Home  |  What's New  |  Features  |  Gallery  |  Reviews  |  Reference  |  Forum  |

Fokker E.II/E.III

Eduard ProfiPACK, 1/48 scale

S u m m a r y

Catalogue Number: Eduard Kit No.8156 - Fokker E.II/E.III Profipack
Scale: 1/48
Contents and Media: Approximately 96 grey coloured plastic parts (3 unused); 1 clear plastic parts; 2 frets of photo-etched brass parts (1 painted, 1 unpainted); 1 sheet of die-cut tape masks; 2 decal sheets containing markings for 5 different aircraft; 12 page A5 full colour instruction booklet
Price:

USD$34.95 plus shipping available online from Eduard’s website and specialist hobby retailers worldwide.

Review Type: FirstLook
Advantages: Generally accurate; highly detailed; large and interesting range of marking options.
Disadvantages: Some minor inaccuracies and build niggles.
Conclusion:

Eduard’s new-ish tool Eindecker is by far the best 1/48 kit of this famous aircraft. It’s not perfect, but captures the essence of Fokker’s game-changing machine – highly recommended, and good to see re-released by Eduard.


Reviewed by Brad Fallen


Eduard's 1/48 scale Spitfire Mk.VIII will be available online from Squadron.com

 

Background

 

Antony Fokker’s Eindecker monoplane is one of the most famous aircraft of World War I.  It wasn’t an outstanding design in its own right, and already obsolescent when deployed to the Western Front in mid-1915.  But when fitted with a working interrupter gear – which allowed the pilot to aim and fire a fixed machine gun through the propeller arc – the Eindecker outclassed British and French machines with no such advantage.  Allied responses such as the DH.2 pusher eroded the Fokker’s advantage and exposed its weaknesses, and within 18 months it had been phased out of service.

The Eindecker’s success as a modelling subject has been considerably longer.  Top accolades are currently held by Wingnut Wings’ magnificent 1/32 series that includes the E.I, E.II/III (early and late versions) and E.IV.  However these kits are relative newcomers, having all been released since 2012.  Not so in 1/48 scale, where Eduard’s Eindecker kits have set the standard for more than 20 years.  The company’s first E.III kit, released back in 1994, was essentially limited run but still built up into a good model.  14 years later Eduard followed up with a completely new tool kit, which eclipsed the earlier release and received universally positive reviews, including from Hyperscale’s Rob Baumgartner.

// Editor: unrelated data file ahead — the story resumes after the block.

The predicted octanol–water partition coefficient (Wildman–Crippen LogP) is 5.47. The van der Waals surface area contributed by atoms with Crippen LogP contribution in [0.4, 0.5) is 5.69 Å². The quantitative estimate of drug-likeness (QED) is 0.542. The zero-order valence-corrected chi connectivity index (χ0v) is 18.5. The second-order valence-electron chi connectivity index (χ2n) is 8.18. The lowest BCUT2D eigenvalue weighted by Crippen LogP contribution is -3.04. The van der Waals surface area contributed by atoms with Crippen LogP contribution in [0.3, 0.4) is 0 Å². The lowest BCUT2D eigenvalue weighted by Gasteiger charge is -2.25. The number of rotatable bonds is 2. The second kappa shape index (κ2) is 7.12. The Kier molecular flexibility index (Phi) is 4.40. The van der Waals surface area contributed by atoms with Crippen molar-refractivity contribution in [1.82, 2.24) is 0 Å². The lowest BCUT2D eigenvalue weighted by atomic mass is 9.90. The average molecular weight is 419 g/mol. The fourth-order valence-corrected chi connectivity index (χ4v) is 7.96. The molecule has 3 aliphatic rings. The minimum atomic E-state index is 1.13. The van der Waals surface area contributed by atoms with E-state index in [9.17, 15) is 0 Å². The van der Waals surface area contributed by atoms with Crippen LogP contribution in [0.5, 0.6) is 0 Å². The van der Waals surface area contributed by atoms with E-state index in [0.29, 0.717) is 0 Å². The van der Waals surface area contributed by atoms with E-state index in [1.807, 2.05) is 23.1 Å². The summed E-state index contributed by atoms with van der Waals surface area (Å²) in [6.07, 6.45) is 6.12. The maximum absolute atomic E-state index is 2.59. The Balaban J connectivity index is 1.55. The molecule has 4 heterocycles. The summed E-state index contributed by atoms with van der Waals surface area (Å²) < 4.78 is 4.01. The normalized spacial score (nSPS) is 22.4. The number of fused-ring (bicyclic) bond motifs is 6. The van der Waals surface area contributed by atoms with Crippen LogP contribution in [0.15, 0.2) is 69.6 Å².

Eduard has since repackaged this kit several times, and in June 2015 reissued it in its original 2008 boxing.

 

 

FirstLook

 

This re-release seems almost identical to the kit reviewed by Rob seven years ago, from the box art of Ernst Udet’s E.II (marking option C) peeling away from a stricken Nieuport Bebe to the decals and photo-etched parts that are date-stamped ‘2008’.

Rob’s examination was very thorough and included a detailed assessment of contents and accuracy, a partial build of the kit and a description of the differences between the E.II and E.III variants.  There isn’t much I can add to this so I will limit my comments to general observations.

 

  • Eduard Kit No.8156 - Fokker E.II/E.III Profipack Review by Brad Fallen: Image
  • Eduard Kit No.8156 - Fokker E.II/E.III Profipack Review by Brad Fallen: Image
  • Eduard Kit No.8156 - Fokker E.II/E.III Profipack Review by Brad Fallen: Image
  • Eduard Kit No.8156 - Fokker E.II/E.III Profipack Review by Brad Fallen: Image
  • Eduard Kit No.8156 - Fokker E.II/E.III Profipack Review by Brad Fallen: Image
  • Eduard Kit No.8156 - Fokker E.II/E.III Profipack Review by Brad Fallen: Image
  • Eduard Kit No.8156 - Fokker E.II/E.III Profipack Review by Brad Fallen: Image
  • Eduard Kit No.8156 - Fokker E.II/E.III Profipack Review by Brad Fallen: Image
  • Eduard Kit No.8156 - Fokker E.II/E.III Profipack Review by Brad Fallen: Image
  • Eduard Kit No.8156 - Fokker E.II/E.III Profipack Review by Brad Fallen: Image
  • Eduard Kit No.8156 - Fokker E.II/E.III Profipack Review by Brad Fallen: Image
  • Eduard Kit No.8156 - Fokker E.II/E.III Profipack Review by Brad Fallen: Image
  • Eduard Kit No.8156 - Fokker E.II/E.III Profipack Review by Brad Fallen: Image
  • Eduard Kit No.8156 - Fokker E.II/E.III Profipack Review by Brad Fallen: Image
  • Eduard Kit No.8156 - Fokker E.II/E.III Profipack Review by Brad Fallen: Image
  • Eduard Kit No.8156 - Fokker E.II/E.III Profipack Review by Brad Fallen: Image
  • Eduard Kit No.8156 - Fokker E.II/E.III Profipack Review by Brad Fallen: Image
  • Eduard Kit No.8156 - Fokker E.II/E.III Profipack Review by Brad Fallen: Image
  • Eduard Kit No.8156 - Fokker E.II/E.III Profipack Review by Brad Fallen: Image
  • Eduard Kit No.8156 - Fokker E.II/E.III Profipack Review by Brad Fallen: Image
  • Eduard Kit No.8156 - Fokker E.II/E.III Profipack Review by Brad Fallen: Image
  • Eduard Kit No.8156 - Fokker E.II/E.III Profipack Review by Brad Fallen: Image